So, what do we know about Nazareth? In Jesus’ day it was a small hamlet in backwater little village in Galilee. You won’t find it on the “Ten Most Desirable Cities” in which to live. When Philip told Nathanael that he’d found the Messiah and that he was from Nazareth, Nathanael said, “Can anything good come out of Nazareth?” (John 1:46) That pretty well sums it up.
Historic figures often come from humble places like Nazareth. I should know: The 43rd President of the United States was born in Hope, Arkansas, my home town. Regardless of your political leanings, you’ll have to admit that’s pretty remarkable. His birthplace home still stands – a modest frame house next to the railroad tracks. To be fair, former Governor and Presidential candidate, Mike Huckabee, is also from Hope.
Jesus grew up in Nazareth, the son of a carpenter. Joseph is often pictured in a wood shop with a wooden mallet in his hand working on a piece of furniture. But, in Jesus’ day, a carpenter was more than a craftsman who worked with wood. A carpenter was a builder, who worked with stone and metal, as well as wood. It was a respectable, humble trade for working class men.
It just so happens that the biggest construction project at the time was in the city of Sepphoris, just three miles from Nazareth, where Herod Antipas was building his new capital. It was a typical Roman city with wide streets and formidable buildings made of limestone and covered with marble. It had a large amphitheater. You can still see it today.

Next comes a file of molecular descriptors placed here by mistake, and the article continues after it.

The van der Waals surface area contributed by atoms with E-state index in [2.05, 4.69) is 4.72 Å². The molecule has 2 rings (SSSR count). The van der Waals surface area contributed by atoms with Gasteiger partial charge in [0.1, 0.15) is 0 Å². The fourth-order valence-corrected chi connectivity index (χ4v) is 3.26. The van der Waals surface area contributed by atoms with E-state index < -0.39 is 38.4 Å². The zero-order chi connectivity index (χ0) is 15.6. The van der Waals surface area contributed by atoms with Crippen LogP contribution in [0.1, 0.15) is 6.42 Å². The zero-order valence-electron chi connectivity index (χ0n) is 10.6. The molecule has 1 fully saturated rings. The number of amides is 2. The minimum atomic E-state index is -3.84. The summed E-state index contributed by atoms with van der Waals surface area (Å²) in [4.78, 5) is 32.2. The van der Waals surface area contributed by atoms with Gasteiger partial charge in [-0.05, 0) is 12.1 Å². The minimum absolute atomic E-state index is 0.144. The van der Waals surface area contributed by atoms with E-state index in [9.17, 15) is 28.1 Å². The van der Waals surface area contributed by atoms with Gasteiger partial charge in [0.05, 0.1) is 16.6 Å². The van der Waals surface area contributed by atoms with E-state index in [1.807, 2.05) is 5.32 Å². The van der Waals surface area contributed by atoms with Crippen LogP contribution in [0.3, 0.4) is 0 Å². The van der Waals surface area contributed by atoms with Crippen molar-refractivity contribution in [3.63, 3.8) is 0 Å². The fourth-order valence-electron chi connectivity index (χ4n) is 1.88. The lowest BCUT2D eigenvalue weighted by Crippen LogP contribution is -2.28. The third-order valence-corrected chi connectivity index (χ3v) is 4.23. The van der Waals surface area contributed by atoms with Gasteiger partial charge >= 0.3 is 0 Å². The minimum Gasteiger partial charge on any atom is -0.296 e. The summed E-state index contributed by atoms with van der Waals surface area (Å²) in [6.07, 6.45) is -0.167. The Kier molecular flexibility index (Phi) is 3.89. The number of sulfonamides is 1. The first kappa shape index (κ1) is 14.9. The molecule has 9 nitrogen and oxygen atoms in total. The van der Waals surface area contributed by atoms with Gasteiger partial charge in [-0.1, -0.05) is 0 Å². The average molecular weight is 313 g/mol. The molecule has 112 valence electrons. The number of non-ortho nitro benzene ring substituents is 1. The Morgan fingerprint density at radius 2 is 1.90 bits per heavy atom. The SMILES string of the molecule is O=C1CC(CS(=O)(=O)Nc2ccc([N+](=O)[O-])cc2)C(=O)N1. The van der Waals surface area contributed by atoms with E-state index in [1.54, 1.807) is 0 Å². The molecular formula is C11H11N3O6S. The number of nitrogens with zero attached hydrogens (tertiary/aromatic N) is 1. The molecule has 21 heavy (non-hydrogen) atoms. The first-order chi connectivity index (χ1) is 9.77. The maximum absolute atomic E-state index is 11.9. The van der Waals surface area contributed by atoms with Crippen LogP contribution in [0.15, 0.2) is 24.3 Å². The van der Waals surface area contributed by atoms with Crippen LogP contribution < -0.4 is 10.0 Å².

Many believe Joseph would have worked as a stonemason on this project.If so, by the time Jesus was twelve or thirteen years old, he would have begun his apprenticeship, working alongside his father, walking with him to and from the work site, getting to work before sunrise and coming home in the dark.
It’s an educated guess that Jesus worked as a stonemason. What we know for sure is whatever he did for a living he did it for about fifteen years. Then he left his trade and devoted his life to heralding the Good News of the Kingdom of God.
He sought out his cousin, John, and was baptized in the Jordan River, then he went out into the desert to fast and pray, then he returned to Nazareth where, on the Sabbath, he went to the synagogue and read from the prophet Isaiah and, in effect, preached his first sermon.